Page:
Abstracts vs Commitments: Know the Important Differences

By: Colleen Sachs, Esq., Underwriting Counsel at Attorneys’ Title Fund Services, LLC, and member of the Florida Association of Realtors®/Florida Bar Joint Committee

Prior to the availability of title insurance, and for many years after, abstracts of title were key elements of real estate transactions. Although they are no longer favored, abstracts of title are mentioned in both the Florida Realtors® CRSP Contract for Residential Sale and Purchase, and the Florida Realtors®/Florida Bar Residential Contract for Sale and Purchase. Because abstracts of title are rarely used today, having been replaced by title insurance commitments, many local Realtor® boards have omitted reference to abstracts of title in the purchase and sale agreements they have promulgated. However, there are times when an abstract of title may be provided by an owner who has owned a property for many years. Also, some buyers and sellers, having learned the terminology in the past, may use the term “abstract” interchangeably with a title commitment. It is important to understand the differences and uses of each.

Abstract of Title

An abstract of title is a summary of all the recorded instruments that affect title to a piece of real property, usually accompanied by each of the documents referenced. Generally, it will reach back to the earliest public record (often the patent deed from the United States of America). Continuation abstracts are less comprehensive. They begin with a specific date, usually the certification date of a prior abstract. Abstracts contain a chronological list of all deeds, mortgages, judgments, easements, judicial proceedings, liens and encumbrances affecting title to the property. Simply put, an abstract of title provides all the documents affecting title to the researched property that are recorded in the Public Records. It provides the information necessary to determine the status of title, but it does not provide any conclusions about the status. An abstract does not insure title. Instead, to give assurances to a prospective purchaser the abstract of title was historically followed by a title opinion provided by an attorney after examining the abstract. However, it is important to note that a title opinion based on an abstract is limited because abstracts do not reveal “hidden” issues such as forgeries, lack of capacity of a grantor, and improperly indexed documents.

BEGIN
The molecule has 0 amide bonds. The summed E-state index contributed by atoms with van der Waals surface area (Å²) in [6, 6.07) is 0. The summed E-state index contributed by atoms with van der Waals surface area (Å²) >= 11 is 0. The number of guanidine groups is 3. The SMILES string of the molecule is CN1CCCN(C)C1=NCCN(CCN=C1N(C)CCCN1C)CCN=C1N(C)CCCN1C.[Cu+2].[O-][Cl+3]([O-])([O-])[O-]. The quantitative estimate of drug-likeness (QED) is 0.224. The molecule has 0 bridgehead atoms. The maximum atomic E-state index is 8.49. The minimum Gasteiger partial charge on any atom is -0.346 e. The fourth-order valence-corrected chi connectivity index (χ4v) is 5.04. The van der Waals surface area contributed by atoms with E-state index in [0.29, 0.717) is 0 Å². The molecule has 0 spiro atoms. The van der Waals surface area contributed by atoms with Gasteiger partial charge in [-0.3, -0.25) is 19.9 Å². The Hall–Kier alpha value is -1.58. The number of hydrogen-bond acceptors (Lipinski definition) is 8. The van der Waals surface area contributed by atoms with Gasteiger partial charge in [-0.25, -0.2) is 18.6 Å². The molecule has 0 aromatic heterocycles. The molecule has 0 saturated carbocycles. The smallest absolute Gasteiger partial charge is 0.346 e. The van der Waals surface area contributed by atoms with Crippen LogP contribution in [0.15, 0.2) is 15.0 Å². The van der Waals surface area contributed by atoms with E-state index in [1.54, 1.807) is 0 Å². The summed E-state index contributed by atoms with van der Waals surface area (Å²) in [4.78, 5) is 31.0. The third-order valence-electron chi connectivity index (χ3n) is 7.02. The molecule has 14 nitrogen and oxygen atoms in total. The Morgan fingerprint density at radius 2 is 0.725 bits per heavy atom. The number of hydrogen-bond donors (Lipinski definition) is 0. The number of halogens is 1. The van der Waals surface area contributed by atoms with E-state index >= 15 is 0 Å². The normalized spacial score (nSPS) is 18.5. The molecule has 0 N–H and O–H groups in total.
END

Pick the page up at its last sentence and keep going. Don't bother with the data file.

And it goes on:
Abstracts of title also have a use in litigation. The Florida Statutes provide for the use of an abstract of title as evidence in trials where original documents have been destroyed by fire and the abstract was prepared in the ordinary course of business prior to the destruction of the original document.

Title Commitment

A title commitment is the promise of a title insurance underwriter to provide an indemnity contract insuring the title to real property. Unlike the abstract of title, the title commitment is an examined document. It is the result of a title search and title examination. It is presented in three schedules that govern the issuance of a final policy of title insurance.

Schedule A of the title commitment provides the name of the party to be insured, the name of the current owner of the property to be insured, the proposed policy amount, and a description of the property to be insured.

Schedule B-I of the title commitment lists the requirements that must be met prior to insuring the transaction. These include execution and recordation of documents creating the interest to be insured, as well as satisfaction of liens of mortgages and judgments. It may also address requirements concerning clearing of bankruptcy and probate issues, and documentation necessary to confirm the authority of business entities and trustees.

Schedule B-II of the title commitment lists the exceptions that will apply to the policy of insurance. Standard exceptions, many of which may be cleared by certain actions at or prior to closing, include taxes and assessments for the year of closing and subsequent years, claims of parties in possession not recorded in the Public Records, encroachments that would be disclosed by an accurate survey, easements not recorded in the Public Records, and liens for services, labor or materials not recorded in the Public Records. Other Schedule B-II exceptions may include matters contained on plats, declarations of condominium, covenants and restrictions, and agreements recorded in the Public Records affecting the property to be insured.

While most types of insurance, such as automobile or hazard insurance, protect the insured against loss from something that may happen in the future, title insurance protects against something that happened prior to the effective date of the policy.  That coverage includes the “hidden” issues mentioned above, as well as errors made in the examination of title and in clearing title requirements.

Abstracts of title and title insurance commitments are fundamentally different in the information they provide and in their uses. A title commitment provides the foundation for the issuance of an indemnity contract, while an abstract provides documents that affect title to property in chronological order. Both are useful in different situations, and an understanding of those situations is a beneficial tool when dealing with real estate.